Complicity in Climate Change

I was among one of the thousands of students who skipped school a few Fridays ago to attend the Youth Climate Strike. While I learned a lot from the inspiring speakers and micropolitical organizations, ironically I took away the most from what failed to happen.

First, I was disappointed at the lack of participation from students in my own school. Out of the 1600 students at my school, there were no more than ten who striked. Sure, strict parents were a barrier to attending, but most students I know did not even want to consider striking. While this instance of apathy might have been small and insignificant in the long run, I increasingly realize that the apathetic nature of my generation is a dangerous characteristic. Who else will clean up the mess that older generations have left us, before it is too late?

Second, after I had gotten home, the hypocrisies became jarringly obvious. Yes, I had skipped school because I wanted to make a statement about the lack of government action regarding climate change. Yet, I still drive myself to and from school everyday. I still fly several times a year, use plastic products, and eat meat. Thus, unless I changed my habits, I am still complicit in climate change. Recognizing climate change is real–that is not too difficult. But taking action is an entirely different story.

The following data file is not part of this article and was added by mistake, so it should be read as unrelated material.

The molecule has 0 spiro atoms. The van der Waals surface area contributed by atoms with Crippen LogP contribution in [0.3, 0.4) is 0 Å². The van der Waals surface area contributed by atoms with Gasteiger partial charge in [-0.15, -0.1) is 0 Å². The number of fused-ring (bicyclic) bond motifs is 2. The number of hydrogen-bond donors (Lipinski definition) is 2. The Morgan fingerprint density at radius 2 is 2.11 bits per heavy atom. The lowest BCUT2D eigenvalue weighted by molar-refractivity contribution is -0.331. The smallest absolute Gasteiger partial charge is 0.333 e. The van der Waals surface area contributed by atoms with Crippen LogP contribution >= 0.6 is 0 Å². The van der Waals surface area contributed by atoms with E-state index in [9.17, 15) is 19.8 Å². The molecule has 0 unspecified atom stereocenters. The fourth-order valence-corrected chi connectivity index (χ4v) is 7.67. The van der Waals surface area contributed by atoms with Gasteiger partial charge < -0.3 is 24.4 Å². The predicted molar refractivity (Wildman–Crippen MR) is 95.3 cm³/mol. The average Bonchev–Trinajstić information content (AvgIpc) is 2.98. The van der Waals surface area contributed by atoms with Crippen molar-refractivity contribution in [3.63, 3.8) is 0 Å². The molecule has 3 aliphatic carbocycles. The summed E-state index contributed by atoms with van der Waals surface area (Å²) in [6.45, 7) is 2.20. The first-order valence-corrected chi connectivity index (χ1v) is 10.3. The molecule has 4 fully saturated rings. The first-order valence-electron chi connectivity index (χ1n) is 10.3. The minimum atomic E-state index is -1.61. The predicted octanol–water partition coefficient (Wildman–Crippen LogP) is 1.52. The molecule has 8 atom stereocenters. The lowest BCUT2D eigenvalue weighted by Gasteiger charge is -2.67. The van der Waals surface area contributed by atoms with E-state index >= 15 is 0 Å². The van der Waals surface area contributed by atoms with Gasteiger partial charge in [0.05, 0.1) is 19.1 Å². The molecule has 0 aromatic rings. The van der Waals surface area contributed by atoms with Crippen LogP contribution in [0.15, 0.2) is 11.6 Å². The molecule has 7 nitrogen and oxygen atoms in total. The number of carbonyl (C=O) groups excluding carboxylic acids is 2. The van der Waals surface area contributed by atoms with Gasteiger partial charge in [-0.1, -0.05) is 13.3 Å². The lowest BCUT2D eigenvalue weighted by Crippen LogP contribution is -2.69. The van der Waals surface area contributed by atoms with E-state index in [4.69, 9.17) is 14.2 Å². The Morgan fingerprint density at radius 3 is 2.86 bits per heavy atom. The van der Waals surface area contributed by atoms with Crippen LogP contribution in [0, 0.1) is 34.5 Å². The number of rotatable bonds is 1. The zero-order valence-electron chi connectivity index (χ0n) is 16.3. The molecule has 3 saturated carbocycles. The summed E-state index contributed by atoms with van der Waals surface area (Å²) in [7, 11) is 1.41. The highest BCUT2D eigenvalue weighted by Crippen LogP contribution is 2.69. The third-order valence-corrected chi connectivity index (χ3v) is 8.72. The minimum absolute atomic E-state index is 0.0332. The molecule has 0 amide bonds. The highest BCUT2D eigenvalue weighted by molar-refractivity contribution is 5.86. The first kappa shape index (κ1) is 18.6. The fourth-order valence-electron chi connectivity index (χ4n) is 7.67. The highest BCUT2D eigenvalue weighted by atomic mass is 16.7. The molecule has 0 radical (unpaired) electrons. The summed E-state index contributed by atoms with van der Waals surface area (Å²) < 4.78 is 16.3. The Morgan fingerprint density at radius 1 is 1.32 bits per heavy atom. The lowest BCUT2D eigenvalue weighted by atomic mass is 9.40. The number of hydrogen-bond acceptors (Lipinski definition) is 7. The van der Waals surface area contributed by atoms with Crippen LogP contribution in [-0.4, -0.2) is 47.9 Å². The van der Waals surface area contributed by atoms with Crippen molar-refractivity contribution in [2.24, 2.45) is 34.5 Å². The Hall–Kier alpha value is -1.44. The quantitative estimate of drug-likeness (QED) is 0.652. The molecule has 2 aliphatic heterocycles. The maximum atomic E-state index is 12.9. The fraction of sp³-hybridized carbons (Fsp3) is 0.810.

However, I am beginning to transition to sustainable habits, and I urge you to do the same. One step at a time, our small actions can have a butterfly effect and make a substantive impact on the environment.

  • Decrease meat consumption, especially limiting/eliminating beef products from diet
  • Avoiding flying is difficult. Instead, “offset” flights by planting trees or doing other sustainable activities every time you fly on a plane
  • Transition to electric stoves and cars, if possible
  • Limit gasoline car usage: bike, walk, or carpool
  • Use reusable water bottles and bags
  • Sustainable shopping: thrift / purchase used clothing, or purchase from sustainable brands
  • Vote for policymakers who have historically voted for Green policies and against deregulation of the environment

While there are obviously systemic structures that is difficult for youth to change, the above steps are mostly accessible, achievable, and still a great first step in improving our relationship toward the environment. Moving on forward, there is no room for lack of action.

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